GEL103: Field Geology (Online)

Due to the COVID-19 pandemic, all instruction during Spring Quarter, 2020 was moved online. GEL103 is a course on field geology that is typically focused around 3 field trips (~8 days total) to various destinations in California and Nevada. To accommodate the transition to remote teaching, we did a combination of 'virtual' field mapping using paper-and-pencil maps with Google Earth and digital mapping using the open source GIS software QGIS. GEL103 is a designated writing intensive course, and students write detailed geologic reports to accompany the maps for projects 1-2 and submit a revised version of report 1 based on detailed suggestions. The information here is provided in case the teaching materials are of potential use to instructors at other colleges and universities. I am happy to share course materials upon request including GIS files and exhaustive rubrics used to evaluate student work.

Course Syllabus: Syllabus (Box link)

Mapping software: QGIS

Project 1: Virginia Mountains

Students mapped a portion of the Virginia Mountains using a combination of Google Earth, a high resolution orthophoto, and a topographic basemap.

This project was completed using pencil and paper. Students submitted work by photographing or scanning and uploading their hand inked and colored map.

Project 2: Hilton Creek Fault

The Hilton Creek Fault is part of the Sierra Nevada Frontal Fault Zone and runs across the boundary of the Long Valley Caldera, which produced the ~760ka Bishop Tuff. Students mapped the surface expression of the Hilton Creek Fault using bare-earth LiDAR DEMs, high resolution orthophotos, and Google Earth. Students were provided with age measurements for geomorphic features (moraines, outwash surfaces, lava flows) and asked to think about slip rate variations along the fault in space and time. The kinematics of deformation change as the Hilton Creek Fault crosses the caldera boundary, and students were asked to think about what controls the style of faulting.

The maping was carried out using QGIS 3.12 and generally this was a very positive experience with only minimal technical challenges. QGIS is free and cross-platform and all students were able to install and use QGIS on their personal computers.

Project 3: Gale Crater, Mars

The move to online instruction presented many challenges but also the opportunity to look at geologic maps beyond Earth. For the third project, students mapped a part of Gale Crater, Mars. The landing site and traverse of the Curiosity Mars rover fall within the map area, though students were not provided with this information. The mapping was again carried out using QGIS 3.12. Students were provided with a 50cm HiRISE mosaic, a DEM, and a THEMIS quantitative thermal inertia mosaic for the study region.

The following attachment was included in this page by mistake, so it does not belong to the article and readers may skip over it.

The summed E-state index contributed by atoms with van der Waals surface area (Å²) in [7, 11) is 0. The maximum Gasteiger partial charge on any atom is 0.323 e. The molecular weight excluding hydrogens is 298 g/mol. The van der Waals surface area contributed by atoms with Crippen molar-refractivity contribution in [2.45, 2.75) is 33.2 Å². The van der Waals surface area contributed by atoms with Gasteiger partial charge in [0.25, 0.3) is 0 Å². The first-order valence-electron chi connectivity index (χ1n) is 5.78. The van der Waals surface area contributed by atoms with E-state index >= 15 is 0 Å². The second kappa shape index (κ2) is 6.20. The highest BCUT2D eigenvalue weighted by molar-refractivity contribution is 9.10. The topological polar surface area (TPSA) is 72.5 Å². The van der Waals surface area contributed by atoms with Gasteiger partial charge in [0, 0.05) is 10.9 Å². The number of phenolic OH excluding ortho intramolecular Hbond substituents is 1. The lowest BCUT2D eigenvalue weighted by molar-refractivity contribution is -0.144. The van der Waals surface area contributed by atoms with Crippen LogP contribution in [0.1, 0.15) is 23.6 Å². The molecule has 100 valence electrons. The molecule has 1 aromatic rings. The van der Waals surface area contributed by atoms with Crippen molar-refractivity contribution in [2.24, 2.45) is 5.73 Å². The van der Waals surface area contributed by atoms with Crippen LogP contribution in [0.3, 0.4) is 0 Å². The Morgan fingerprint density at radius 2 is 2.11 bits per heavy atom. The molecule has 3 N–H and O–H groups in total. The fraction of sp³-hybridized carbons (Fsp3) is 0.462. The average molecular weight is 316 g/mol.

This project emphasized (1) the process of defining and describing mappable units, (2) geologic history of Mars, and (3) planetary geologic processes.

Figure (left) is a small subset of the map area, as mapped by Grotzinger et al. (2015).

Assembling California

In GEL103, we typically have the opportunity to have informal conversations about California Geology and get the chance to drive across the Sierra Nevada and visit the western Basin and Range and Long Valley Caldera. As a vehicle to facilitate the kinds of less formal instruction in geology, we read and discussed the book Assembling California by John McPhee. We read the book in installments (each approximately 100 short pages), as published originally in The New Yorker. Students participated in discussions of the reading in groups of 4, lead by TAs and the instructor. Most students opted to buy a physical copy of the book, but some chose to access the articles through the website of The New Yorker. A trial subscription could be obtained for about $6 that lasted the duration of the course. In course evaluations, students noted that reading and discussing this book was a highlight of the GEL103 experience this year.